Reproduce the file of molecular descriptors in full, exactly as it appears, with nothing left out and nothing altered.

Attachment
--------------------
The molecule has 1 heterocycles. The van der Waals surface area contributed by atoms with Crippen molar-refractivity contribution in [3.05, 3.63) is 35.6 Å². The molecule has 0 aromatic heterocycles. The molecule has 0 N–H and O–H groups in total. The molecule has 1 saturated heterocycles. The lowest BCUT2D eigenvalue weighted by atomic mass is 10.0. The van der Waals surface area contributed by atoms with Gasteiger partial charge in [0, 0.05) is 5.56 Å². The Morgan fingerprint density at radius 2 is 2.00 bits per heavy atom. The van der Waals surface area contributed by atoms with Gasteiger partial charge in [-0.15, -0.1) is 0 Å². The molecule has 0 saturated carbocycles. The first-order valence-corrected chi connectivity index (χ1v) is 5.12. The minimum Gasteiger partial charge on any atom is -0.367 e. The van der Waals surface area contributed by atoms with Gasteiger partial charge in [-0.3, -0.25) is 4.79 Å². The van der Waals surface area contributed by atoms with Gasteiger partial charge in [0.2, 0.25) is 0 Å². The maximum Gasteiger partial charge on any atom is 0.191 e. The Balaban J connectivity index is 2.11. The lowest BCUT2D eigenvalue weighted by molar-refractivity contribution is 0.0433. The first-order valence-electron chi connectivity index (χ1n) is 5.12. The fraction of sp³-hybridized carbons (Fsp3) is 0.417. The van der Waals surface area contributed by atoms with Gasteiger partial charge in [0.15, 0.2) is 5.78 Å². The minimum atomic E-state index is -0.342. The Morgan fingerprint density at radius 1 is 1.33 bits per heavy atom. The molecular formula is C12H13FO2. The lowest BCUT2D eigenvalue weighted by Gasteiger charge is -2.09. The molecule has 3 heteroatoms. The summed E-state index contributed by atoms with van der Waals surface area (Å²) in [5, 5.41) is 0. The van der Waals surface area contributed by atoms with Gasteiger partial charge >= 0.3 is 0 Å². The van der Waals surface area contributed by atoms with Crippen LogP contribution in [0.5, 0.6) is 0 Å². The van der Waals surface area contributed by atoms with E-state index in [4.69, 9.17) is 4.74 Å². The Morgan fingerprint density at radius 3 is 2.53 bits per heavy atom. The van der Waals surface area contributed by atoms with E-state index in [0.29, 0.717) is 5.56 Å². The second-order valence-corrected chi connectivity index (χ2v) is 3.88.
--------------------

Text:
The molecule has 1 heterocycles. The van der Waals surface area contributed by atoms with Crippen molar-refractivity contribution in [3.05, 3.63) is 35.6 Å². The molecule has 0 aromatic heterocycles. The molecule has 0 N–H and O–H groups in total. The molecule has 1 saturated heterocycles. The lowest BCUT2D eigenvalue weighted by atomic mass is 10.0. The van der Waals surface area contributed by atoms with Gasteiger partial charge in [0, 0.05) is 5.56 Å². The Morgan fingerprint density at radius 2 is 2.00 bits per heavy atom. The van der Waals surface area contributed by atoms with Gasteiger partial charge in [-0.15, -0.1) is 0 Å². The molecule has 0 saturated carbocycles. The first-order valence-corrected chi connectivity index (χ1v) is 5.12. The minimum Gasteiger partial charge on any atom is -0.367 e. The van der Waals surface area contributed by atoms with Gasteiger partial charge in [-0.3, -0.25) is 4.79 Å². The van der Waals surface area contributed by atoms with Gasteiger partial charge in [0.2, 0.25) is 0 Å². The maximum Gasteiger partial charge on any atom is 0.191 e. The Balaban J connectivity index is 2.11. The lowest BCUT2D eigenvalue weighted by molar-refractivity contribution is 0.0433. The first-order valence-electron chi connectivity index (χ1n) is 5.12. The fraction of sp³-hybridized carbons (Fsp3) is 0.417. The van der Waals surface area contributed by atoms with Gasteiger partial charge in [0.15, 0.2) is 5.78 Å². The minimum atomic E-state index is -0.342. The Morgan fingerprint density at radius 1 is 1.33 bits per heavy atom. The molecular formula is C12H13FO2. The lowest BCUT2D eigenvalue weighted by Gasteiger charge is -2.09. The molecule has 3 heteroatoms. The summed E-state index contributed by atoms with van der Waals surface area (Å²) in [5, 5.41) is 0. The van der Waals surface area contributed by atoms with Gasteiger partial charge >= 0.3 is 0 Å². The van der Waals surface area contributed by atoms with Crippen LogP contribution in [0.5, 0.6) is 0 Å². The van der Waals surface area contributed by atoms with E-state index in [4.69, 9.17) is 4.74 Å². The Morgan fingerprint density at radius 3 is 2.53 bits per heavy atom. The van der Waals surface area contributed by atoms with E-state index in [0.29, 0.717) is 5.56 Å². The second-order valence-corrected chi connectivity index (χ2v) is 3.88.